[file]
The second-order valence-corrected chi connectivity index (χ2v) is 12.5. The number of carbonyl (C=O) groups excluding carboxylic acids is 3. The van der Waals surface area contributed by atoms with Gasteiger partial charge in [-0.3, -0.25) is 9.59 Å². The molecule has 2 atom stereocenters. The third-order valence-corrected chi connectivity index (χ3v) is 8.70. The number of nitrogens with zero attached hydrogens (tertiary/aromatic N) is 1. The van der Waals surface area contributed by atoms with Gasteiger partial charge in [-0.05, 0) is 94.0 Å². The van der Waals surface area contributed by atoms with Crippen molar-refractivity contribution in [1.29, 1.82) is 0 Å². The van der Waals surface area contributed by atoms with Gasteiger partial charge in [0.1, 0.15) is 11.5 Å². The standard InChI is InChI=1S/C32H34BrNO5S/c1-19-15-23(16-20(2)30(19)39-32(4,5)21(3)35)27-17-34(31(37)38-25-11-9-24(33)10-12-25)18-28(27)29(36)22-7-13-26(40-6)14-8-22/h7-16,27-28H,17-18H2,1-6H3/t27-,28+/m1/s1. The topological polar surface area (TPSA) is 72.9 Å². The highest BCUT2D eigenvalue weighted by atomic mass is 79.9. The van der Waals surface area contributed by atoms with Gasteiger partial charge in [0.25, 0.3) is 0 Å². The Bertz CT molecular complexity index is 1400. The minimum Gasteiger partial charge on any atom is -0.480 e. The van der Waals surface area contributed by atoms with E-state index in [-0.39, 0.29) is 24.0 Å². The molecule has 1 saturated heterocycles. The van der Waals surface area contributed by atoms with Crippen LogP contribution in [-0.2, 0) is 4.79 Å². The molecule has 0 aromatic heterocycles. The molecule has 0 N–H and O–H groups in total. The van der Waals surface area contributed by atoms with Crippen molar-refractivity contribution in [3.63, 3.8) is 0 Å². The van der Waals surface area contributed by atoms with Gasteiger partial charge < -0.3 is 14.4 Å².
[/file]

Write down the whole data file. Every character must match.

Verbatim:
The second-order valence-corrected chi connectivity index (χ2v) is 12.5. The number of carbonyl (C=O) groups excluding carboxylic acids is 3. The van der Waals surface area contributed by atoms with Gasteiger partial charge in [-0.3, -0.25) is 9.59 Å². The molecule has 2 atom stereocenters. The third-order valence-corrected chi connectivity index (χ3v) is 8.70. The number of nitrogens with zero attached hydrogens (tertiary/aromatic N) is 1. The van der Waals surface area contributed by atoms with Gasteiger partial charge in [-0.05, 0) is 94.0 Å². The van der Waals surface area contributed by atoms with Crippen molar-refractivity contribution in [1.29, 1.82) is 0 Å². The van der Waals surface area contributed by atoms with Gasteiger partial charge in [0.1, 0.15) is 11.5 Å². The standard InChI is InChI=1S/C32H34BrNO5S/c1-19-15-23(16-20(2)30(19)39-32(4,5)21(3)35)27-17-34(31(37)38-25-11-9-24(33)10-12-25)18-28(27)29(36)22-7-13-26(40-6)14-8-22/h7-16,27-28H,17-18H2,1-6H3/t27-,28+/m1/s1. The topological polar surface area (TPSA) is 72.9 Å². The highest BCUT2D eigenvalue weighted by atomic mass is 79.9. The van der Waals surface area contributed by atoms with Gasteiger partial charge in [0.25, 0.3) is 0 Å². The Bertz CT molecular complexity index is 1400. The minimum Gasteiger partial charge on any atom is -0.480 e. The van der Waals surface area contributed by atoms with E-state index in [-0.39, 0.29) is 24.0 Å². The molecule has 1 saturated heterocycles. The van der Waals surface area contributed by atoms with Crippen LogP contribution in [-0.2, 0) is 4.79 Å². The molecule has 0 aromatic heterocycles. The molecule has 0 N–H and O–H groups in total. The van der Waals surface area contributed by atoms with Crippen molar-refractivity contribution in [3.63, 3.8) is 0 Å². The van der Waals surface area contributed by atoms with Gasteiger partial charge < -0.3 is 14.4 Å².